Author Topic: What is your workload like?  (Read 1688 times)


  • Ashton Shagger
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What is your workload like?
« on: September 07, 2016, 01:26:09 PM »
I'm curious what the rest of you guys that program for a living deal with on a regular basis.  I manage a team of developers and I personally spend about 50-60% of my time coding and I'm curious what everyone else's workloads and timelines are like because I'm getting fairly pissed at how things are going here and when I talk to another dev friend of mine he rarely has enough to keep him busy.

Yet my team is small (7 devs besides myself) and my team is always getting shit on because at least half the team doesn't meet our timelines for one reason or another.  We develop one single huge SaaS platform and we've taken on some pretty major updates over the past few years.  Every time my team provides a timeline it gets cut down.  We asked for 8 weeks, they cut it to 7.  We said it's going to take X they say get it done in Y.  We already don't do basic shit like unit test writing or TDD because the timelines are too tight.  And then we get into testing and have a fair amount of bugs because GUESS FUCKING WHAT... THE TIMELINES FORCE EVERYONE TO PUT IN SHIT CODE!

I'm not even sure what I'm trying to get out of this.  I mean I get that everything has timelines and you're supposed to work towards that but it feels like my team is ALWAYS under a gun and under pressure.  Is this normal?


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Re: What is your workload like?
« Reply #1 on: September 07, 2016, 01:49:23 PM »
Things are different now that a new company has taken over and we have a completely different system, but before that...

When we said it will take 8 weeks, nobody ever said do it in 7. Or if they did, we said, ok, we can do it in 7 if we take out this feature. Whether that's normal or not I don't know, but it sure helped things. After a while as manager/team leader, you should have a sense of how long these will take and when timelines aren't realistic. So at some point maybe you have to stick your guns? Or explain, ok, if we shorten the timeline, this and that will happen (like more bugs will require more support costing the company more in the long run, or whatever).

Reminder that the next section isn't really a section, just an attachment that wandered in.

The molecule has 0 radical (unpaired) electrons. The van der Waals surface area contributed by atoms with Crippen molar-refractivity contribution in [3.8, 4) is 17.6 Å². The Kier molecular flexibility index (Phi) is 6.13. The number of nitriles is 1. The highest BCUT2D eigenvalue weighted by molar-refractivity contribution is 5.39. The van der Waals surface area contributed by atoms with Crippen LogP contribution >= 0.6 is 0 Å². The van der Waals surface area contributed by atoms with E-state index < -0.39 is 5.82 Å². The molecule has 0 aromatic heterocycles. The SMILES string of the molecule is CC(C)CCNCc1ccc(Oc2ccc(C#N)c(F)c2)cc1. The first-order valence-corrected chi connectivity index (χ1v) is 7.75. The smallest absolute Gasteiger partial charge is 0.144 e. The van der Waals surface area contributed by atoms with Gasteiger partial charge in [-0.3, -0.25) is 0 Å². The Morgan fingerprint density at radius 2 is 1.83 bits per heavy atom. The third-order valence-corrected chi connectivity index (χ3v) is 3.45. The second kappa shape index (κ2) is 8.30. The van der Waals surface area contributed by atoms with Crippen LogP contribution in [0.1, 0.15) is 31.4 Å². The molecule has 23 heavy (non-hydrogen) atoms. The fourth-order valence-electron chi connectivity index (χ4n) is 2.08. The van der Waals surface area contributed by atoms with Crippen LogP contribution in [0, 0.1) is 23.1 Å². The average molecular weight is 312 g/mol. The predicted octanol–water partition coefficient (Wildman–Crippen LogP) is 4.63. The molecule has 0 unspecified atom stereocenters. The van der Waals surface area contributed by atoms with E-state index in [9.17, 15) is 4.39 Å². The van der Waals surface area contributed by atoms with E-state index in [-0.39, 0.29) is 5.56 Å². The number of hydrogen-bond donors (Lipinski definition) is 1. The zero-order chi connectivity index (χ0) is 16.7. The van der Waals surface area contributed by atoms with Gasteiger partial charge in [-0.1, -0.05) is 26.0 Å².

I got to the point where I almost never coded unless people were running behind schedule (which happened regularly but our dev cycles were more like 6 months long). We were behind schedule fairly often, too, because there were always external factors. So we regularly felt under the gun and under pressure. But again, if we weren't going to make a date we simply removed functionality. This was obviously easier when you had a 6 month release with six major features that include dozens of pieces that could be skipped if necessary.

I don't know that you could do that. But it's certainly worth considering being more forceful about your timelines and pointing out from the beginning which functionality could be skipped in order to meet an unrealistic date forced upon you. If you get that functionality done anyway then you look like heroes, and if you don't you look prescient.


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Re: What is your workload like?
« Reply #2 on: September 07, 2016, 03:10:04 PM »
As an agency, we have different clients with different ongoing projects of various complexity.  There are 7 developers, each having quasi ownership of certain clients/projects.  So sometimes we're all slammed and spending 100% of our time programming and working long hours to meet client/PM dictated deadlines.  Other times, some people are busy and some people are bored looking for something to do but lacking knowledge and/or skill set to help out those who are busy.  Its a weird balance. 

More to your question, our primary job duty (in my department of 7) is programming.  So there are occasional meetings to take delivery of specs or get clarification from designers, but the billable time for our jobs is almost all programming.  Everyone once in a while the account team or client have a technical question and we'll get called in to help out and sometimes the PM's will ask our options on timelines (ha!) or RFP questions, but I'd say that accounts for less than 10% of our time.
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